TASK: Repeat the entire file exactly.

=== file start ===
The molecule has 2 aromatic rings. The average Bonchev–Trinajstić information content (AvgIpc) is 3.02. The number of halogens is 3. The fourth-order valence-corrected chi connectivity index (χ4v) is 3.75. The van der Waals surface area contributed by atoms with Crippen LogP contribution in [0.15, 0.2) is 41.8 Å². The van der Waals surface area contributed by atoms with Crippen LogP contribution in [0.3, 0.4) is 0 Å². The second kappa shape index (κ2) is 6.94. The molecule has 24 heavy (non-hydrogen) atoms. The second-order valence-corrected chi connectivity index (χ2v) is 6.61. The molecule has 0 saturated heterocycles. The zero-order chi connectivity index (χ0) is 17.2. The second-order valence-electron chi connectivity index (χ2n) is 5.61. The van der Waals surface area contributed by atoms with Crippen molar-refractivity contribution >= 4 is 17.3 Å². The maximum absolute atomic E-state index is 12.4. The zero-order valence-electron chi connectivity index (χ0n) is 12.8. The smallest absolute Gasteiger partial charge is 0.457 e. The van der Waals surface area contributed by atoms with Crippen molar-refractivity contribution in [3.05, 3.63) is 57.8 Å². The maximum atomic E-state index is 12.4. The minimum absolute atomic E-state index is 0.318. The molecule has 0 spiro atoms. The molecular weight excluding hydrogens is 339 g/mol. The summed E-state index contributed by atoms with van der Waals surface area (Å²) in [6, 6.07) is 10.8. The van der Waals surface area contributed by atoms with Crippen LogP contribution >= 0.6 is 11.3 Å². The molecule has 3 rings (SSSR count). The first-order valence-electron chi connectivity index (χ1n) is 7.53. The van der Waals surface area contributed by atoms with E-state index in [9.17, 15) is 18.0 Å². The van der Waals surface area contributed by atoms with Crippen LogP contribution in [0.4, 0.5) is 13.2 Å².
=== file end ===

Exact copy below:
The molecule has 2 aromatic rings. The average Bonchev–Trinajstić information content (AvgIpc) is 3.02. The number of halogens is 3. The fourth-order valence-corrected chi connectivity index (χ4v) is 3.75. The van der Waals surface area contributed by atoms with Crippen LogP contribution in [0.15, 0.2) is 41.8 Å². The van der Waals surface area contributed by atoms with Crippen LogP contribution in [0.3, 0.4) is 0 Å². The second kappa shape index (κ2) is 6.94. The molecule has 24 heavy (non-hydrogen) atoms. The second-order valence-corrected chi connectivity index (χ2v) is 6.61. The molecule has 0 saturated heterocycles. The zero-order chi connectivity index (χ0) is 17.2. The second-order valence-electron chi connectivity index (χ2n) is 5.61. The van der Waals surface area contributed by atoms with Crippen molar-refractivity contribution >= 4 is 17.3 Å². The maximum absolute atomic E-state index is 12.4. The zero-order valence-electron chi connectivity index (χ0n) is 12.8. The smallest absolute Gasteiger partial charge is 0.457 e. The van der Waals surface area contributed by atoms with Crippen molar-refractivity contribution in [3.05, 3.63) is 57.8 Å². The maximum atomic E-state index is 12.4. The minimum absolute atomic E-state index is 0.318. The molecule has 0 spiro atoms. The molecular weight excluding hydrogens is 339 g/mol. The summed E-state index contributed by atoms with van der Waals surface area (Å²) in [6, 6.07) is 10.8. The van der Waals surface area contributed by atoms with Crippen LogP contribution >= 0.6 is 11.3 Å². The molecule has 3 rings (SSSR count). The first-order valence-electron chi connectivity index (χ1n) is 7.53. The van der Waals surface area contributed by atoms with E-state index in [9.17, 15) is 18.0 Å². The van der Waals surface area contributed by atoms with Crippen LogP contribution in [0.4, 0.5) is 13.2 Å².